The productivity of American workers continued to decline last quarter rather than edging up slightly as reported in preliminary estimates a month ago, the government announced yesterday.
The dip marked the third quarterly drop in a row, making it likely that the nation will post a decline in productivity for the year as a whole for only the second time since records have been kept beginning in 1947.
Declining productivity is one of the nation's major problems in its efforts to dampen inflation. When output per work hour drops, businesses cannot absorb cost increases easily and are forced to boost prices faster.
The revised figures showed productivity declined at an 0.7 percent annual rate last quarter instead of rising at an 0.1 percent pace as calculated previously. Unit labor costs soared at a 9.6 percent annual rate.
At the same time however, productivity in the manufacturing sector of the economy leaped at a 3.3 percent annual rate during the quarter, holding the rise in unit labor costs there to a 4.7 percent annual pace.
Productivity in the overall private business sector plunged at a 2.2 percent annual rate in the second quarter and at a 3 percent pace in the first quarter. There were even steeper declines in the non-farm business sector.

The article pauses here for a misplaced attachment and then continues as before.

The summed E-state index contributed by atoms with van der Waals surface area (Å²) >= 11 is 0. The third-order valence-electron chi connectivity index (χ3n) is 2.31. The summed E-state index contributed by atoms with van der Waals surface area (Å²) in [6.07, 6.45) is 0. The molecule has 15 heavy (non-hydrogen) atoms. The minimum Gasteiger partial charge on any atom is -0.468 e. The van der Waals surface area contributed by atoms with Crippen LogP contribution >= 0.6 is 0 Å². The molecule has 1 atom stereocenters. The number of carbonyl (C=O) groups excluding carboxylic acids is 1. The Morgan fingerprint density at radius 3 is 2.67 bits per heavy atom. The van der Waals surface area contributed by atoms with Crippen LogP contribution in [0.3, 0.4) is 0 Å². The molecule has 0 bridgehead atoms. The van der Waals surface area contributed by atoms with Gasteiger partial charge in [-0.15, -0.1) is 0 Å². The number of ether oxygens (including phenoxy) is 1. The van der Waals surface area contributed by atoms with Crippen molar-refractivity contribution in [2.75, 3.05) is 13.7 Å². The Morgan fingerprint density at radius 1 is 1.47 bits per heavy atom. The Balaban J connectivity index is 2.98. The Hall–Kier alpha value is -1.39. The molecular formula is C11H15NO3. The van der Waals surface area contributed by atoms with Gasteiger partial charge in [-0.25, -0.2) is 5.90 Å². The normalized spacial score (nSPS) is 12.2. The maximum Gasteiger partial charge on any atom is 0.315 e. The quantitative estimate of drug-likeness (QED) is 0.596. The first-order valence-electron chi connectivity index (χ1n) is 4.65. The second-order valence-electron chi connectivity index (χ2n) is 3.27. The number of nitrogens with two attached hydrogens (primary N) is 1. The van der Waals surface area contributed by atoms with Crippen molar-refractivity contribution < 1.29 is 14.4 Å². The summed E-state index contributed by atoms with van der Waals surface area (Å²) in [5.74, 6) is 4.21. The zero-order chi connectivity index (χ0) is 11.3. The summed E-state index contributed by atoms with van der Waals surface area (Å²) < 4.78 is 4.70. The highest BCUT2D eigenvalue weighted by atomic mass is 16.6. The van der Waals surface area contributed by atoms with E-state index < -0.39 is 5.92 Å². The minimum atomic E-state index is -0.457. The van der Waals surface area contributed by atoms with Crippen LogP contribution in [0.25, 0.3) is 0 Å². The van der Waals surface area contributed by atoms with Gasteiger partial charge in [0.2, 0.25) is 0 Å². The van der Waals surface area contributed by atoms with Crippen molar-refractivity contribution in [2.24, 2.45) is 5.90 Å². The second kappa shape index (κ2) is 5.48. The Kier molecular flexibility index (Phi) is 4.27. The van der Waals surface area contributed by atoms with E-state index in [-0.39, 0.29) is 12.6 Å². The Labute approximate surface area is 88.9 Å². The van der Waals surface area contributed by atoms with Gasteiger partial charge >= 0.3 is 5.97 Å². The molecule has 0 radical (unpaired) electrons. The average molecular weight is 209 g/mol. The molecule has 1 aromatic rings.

Until this year, productivity had declined only once in the 32 years the nation has been keeping records on it -- in 1974, at the start of the country's steepest postwar recession. In the 1960s, productivity rose 3.2 percent a year.
The revised figures came as housing industry economists forecast that, mostly because of rising mortgage rates, construction will fall off sharply in 1980, with new starts dropping to 1.26-1.4 million units.
Housing starts for 1979 are expected to total about 1.7 million units for the year.
The forecasts came in testimony before the congressional Joint Economic Committee and during a conference sponsored by the National Association of Home Builders.
Jay Janis, chairman of the Federal Home Loan Bank Board, told the JEC the housing slump probably will hit bottom in the spring or summer of 1980. But he said demand still will be strong and housing will rebound quickly.
Separately, the Carter administration's new Pay Advisory Committee met yesterday and agreed tentatively on a set of specific proposals affecting "tandem" contracts to be discussed with the administration.